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Analysis of tumor-infiltrating NK and T cells highlights IL-15 stimulation and TIGIT blockade as a combination immunotherapy strategy for soft tissue sarcomas.

  • Author(s): Judge, Sean J
  • Darrow, Morgan A
  • Thorpe, Steve W
  • Gingrich, Alicia A
  • O'Donnell, Edmond F
  • Bellini, Alyssa R
  • Sturgill, Ian R
  • Vick, Logan V
  • Dunai, Cordelia
  • Stoffel, Kevin M
  • Lyu, Yue
  • Chen, Shuai
  • Cho, May
  • Rebhun, Robert B
  • Monjazeb, Arta M
  • Murphy, William J
  • Canter, Robert J
  • et al.
Abstract

Purpose

Given the unmet need for novel immunotherapy in soft tissue sarcoma (STS), we sought to characterize the phenotype and function of intratumoral natural killer (NK) and T cells to identify novel strategies to augment tumor-infiltrating lymphocyte (TIL) function.

Experimental design

Using prospectively collected specimens from dogs and humans with sarcomas, archived specimens, and The Cancer Genome Atlas (TCGA) data, we evaluated blood and tumor NK and T cell phenotype and function and correlated those with outcome. We then assessed the effects of interleukin 15 (IL-15) stimulation on both NK and T cell activation and TIGIT upregulation. Finally, we evaluated cytotoxic effects of IL-15 combined with TIGIT blockade using a novel anti-TIGIT antibody.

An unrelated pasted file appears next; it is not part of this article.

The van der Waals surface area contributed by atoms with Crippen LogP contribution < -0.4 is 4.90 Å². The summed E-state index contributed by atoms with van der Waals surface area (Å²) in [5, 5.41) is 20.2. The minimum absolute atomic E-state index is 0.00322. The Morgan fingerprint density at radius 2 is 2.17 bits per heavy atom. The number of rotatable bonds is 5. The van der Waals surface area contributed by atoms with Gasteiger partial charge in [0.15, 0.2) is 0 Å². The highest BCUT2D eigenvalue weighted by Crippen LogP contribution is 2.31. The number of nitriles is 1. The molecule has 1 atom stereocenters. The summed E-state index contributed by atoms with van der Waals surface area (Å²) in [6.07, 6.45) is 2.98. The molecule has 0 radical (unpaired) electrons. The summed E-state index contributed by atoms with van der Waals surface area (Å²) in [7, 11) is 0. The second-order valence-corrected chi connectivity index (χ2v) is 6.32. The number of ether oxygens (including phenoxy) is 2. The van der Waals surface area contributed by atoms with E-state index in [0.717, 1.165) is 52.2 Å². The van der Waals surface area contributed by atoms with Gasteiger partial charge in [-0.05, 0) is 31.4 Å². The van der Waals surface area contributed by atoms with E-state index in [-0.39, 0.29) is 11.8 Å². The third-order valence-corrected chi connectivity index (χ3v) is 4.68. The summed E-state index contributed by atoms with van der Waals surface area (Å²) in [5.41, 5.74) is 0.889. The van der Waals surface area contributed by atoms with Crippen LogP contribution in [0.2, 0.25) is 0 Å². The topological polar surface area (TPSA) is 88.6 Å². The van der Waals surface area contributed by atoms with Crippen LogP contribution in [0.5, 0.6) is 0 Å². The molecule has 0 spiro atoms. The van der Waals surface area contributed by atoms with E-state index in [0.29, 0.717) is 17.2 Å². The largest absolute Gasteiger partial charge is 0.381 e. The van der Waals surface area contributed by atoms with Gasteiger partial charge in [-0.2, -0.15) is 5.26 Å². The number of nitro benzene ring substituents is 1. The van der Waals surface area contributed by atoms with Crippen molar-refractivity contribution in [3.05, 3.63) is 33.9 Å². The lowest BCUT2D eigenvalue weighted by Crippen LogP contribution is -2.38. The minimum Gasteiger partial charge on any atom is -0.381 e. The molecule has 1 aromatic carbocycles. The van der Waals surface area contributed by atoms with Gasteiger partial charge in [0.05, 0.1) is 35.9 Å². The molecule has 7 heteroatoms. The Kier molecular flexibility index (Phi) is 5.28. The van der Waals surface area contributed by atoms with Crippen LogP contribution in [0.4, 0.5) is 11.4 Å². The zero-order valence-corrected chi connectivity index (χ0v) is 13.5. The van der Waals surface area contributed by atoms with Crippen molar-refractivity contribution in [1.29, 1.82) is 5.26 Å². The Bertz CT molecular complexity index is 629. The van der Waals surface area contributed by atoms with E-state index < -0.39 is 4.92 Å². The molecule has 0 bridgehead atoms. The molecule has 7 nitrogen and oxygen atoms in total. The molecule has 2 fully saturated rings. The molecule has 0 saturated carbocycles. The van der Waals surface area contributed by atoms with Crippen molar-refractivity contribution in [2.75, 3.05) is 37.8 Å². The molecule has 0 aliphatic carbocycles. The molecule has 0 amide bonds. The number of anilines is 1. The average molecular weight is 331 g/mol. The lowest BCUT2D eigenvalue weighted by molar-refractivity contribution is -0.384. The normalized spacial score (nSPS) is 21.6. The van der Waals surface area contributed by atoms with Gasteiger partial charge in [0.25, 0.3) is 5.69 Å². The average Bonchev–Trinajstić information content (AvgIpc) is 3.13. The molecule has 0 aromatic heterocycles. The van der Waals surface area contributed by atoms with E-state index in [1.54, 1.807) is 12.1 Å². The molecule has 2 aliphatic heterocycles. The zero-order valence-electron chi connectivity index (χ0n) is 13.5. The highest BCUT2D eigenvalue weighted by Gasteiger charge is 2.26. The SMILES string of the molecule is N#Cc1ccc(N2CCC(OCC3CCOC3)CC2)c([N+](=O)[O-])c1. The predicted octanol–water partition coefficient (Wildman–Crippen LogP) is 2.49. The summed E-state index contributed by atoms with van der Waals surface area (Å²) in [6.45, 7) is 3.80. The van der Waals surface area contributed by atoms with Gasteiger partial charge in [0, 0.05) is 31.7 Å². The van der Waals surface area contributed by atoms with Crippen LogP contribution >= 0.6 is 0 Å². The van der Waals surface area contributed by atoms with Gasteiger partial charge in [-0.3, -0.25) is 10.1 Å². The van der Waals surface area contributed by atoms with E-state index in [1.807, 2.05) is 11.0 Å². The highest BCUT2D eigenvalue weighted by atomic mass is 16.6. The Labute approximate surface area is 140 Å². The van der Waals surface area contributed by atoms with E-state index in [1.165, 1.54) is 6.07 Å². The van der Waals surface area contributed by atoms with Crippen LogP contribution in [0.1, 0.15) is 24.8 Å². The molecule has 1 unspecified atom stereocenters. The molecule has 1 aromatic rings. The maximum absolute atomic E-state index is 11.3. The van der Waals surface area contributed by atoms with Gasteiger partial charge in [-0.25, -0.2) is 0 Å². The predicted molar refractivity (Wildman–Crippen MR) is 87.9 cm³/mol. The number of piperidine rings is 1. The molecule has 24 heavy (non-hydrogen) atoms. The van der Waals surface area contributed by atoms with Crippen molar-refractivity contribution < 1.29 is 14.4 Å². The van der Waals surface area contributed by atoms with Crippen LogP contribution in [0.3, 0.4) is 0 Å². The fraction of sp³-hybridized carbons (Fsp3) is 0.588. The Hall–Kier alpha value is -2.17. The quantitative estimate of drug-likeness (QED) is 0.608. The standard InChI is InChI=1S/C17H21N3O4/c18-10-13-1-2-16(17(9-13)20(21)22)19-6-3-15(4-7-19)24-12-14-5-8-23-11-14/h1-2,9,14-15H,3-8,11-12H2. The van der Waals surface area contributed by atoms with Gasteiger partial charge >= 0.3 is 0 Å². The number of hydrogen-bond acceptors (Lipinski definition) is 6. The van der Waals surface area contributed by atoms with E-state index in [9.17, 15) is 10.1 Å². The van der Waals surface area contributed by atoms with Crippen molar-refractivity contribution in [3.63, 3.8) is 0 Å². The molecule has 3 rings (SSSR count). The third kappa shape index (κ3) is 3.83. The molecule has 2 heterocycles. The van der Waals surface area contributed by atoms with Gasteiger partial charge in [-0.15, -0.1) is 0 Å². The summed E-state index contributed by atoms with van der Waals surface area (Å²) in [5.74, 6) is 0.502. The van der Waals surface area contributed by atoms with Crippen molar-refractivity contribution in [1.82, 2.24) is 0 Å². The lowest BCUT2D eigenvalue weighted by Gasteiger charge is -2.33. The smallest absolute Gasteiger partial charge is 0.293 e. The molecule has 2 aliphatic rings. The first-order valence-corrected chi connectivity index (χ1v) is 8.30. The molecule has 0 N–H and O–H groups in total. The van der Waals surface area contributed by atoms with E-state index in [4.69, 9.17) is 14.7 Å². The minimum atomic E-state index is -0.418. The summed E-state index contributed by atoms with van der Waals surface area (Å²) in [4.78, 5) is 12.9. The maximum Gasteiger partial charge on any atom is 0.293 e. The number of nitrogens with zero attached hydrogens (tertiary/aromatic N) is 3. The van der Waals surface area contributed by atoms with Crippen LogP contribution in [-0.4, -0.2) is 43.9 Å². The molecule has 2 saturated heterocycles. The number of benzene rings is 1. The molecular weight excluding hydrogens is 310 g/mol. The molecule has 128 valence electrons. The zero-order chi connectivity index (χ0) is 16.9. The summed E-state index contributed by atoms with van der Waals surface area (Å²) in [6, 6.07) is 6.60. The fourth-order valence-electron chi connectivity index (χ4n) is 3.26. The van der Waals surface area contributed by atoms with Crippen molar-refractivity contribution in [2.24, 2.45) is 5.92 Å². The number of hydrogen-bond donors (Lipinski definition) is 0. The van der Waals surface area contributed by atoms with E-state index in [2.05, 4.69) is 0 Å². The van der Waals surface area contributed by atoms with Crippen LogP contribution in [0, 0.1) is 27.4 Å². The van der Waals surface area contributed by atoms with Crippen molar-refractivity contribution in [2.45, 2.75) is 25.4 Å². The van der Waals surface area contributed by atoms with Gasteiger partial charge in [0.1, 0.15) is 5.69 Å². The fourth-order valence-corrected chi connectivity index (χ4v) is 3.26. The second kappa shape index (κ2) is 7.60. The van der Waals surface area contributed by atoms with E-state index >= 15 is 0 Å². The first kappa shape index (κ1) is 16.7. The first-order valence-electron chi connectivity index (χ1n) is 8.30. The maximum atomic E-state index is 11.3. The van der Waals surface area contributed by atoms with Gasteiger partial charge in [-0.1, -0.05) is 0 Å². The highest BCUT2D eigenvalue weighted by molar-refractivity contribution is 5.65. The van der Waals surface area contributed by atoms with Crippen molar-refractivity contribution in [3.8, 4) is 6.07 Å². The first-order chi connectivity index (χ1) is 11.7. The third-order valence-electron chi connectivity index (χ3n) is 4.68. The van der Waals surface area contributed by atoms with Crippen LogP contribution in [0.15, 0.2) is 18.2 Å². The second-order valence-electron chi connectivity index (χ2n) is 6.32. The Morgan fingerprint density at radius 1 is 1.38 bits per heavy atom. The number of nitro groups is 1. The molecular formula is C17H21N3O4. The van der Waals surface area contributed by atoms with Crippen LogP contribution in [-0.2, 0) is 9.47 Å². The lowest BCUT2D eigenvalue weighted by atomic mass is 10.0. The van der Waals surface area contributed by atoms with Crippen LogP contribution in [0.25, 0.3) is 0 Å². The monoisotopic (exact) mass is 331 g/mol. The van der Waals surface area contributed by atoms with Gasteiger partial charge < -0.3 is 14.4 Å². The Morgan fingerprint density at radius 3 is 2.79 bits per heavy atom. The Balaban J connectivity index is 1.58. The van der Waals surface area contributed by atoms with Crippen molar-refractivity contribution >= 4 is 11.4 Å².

Results

TILs were strongly associated with survival outcome in both archived tissue and TCGA, but higher TIL content was also associated with higher TIGIT expression. Compared with blood, intratumoral NK and T cells showed significantly higher expression of both activation and exhaustion markers, in particular TIGIT. Ex vivo stimulation of blood and tumor NK and T cells from patients with STS with IL-15 further increased both activation and exhaustion markers, including TIGIT. Dogs with metastatic osteosarcoma receiving inhaled IL-15 also exhibited upregulation of activation markers and TIGIT. Ex vivo, combined IL-15 and TIGIT blockade using STS blood and tumor specimens significantly increased cytotoxicity against STS targets.

Conclusion

Intratumoral NK and T cells are prognostic in STS, but their activation is marked by significant upregulation of TIGIT. Our data suggest that combined IL-15 and TIGIT blockade may be a promising clinical strategy in STS.

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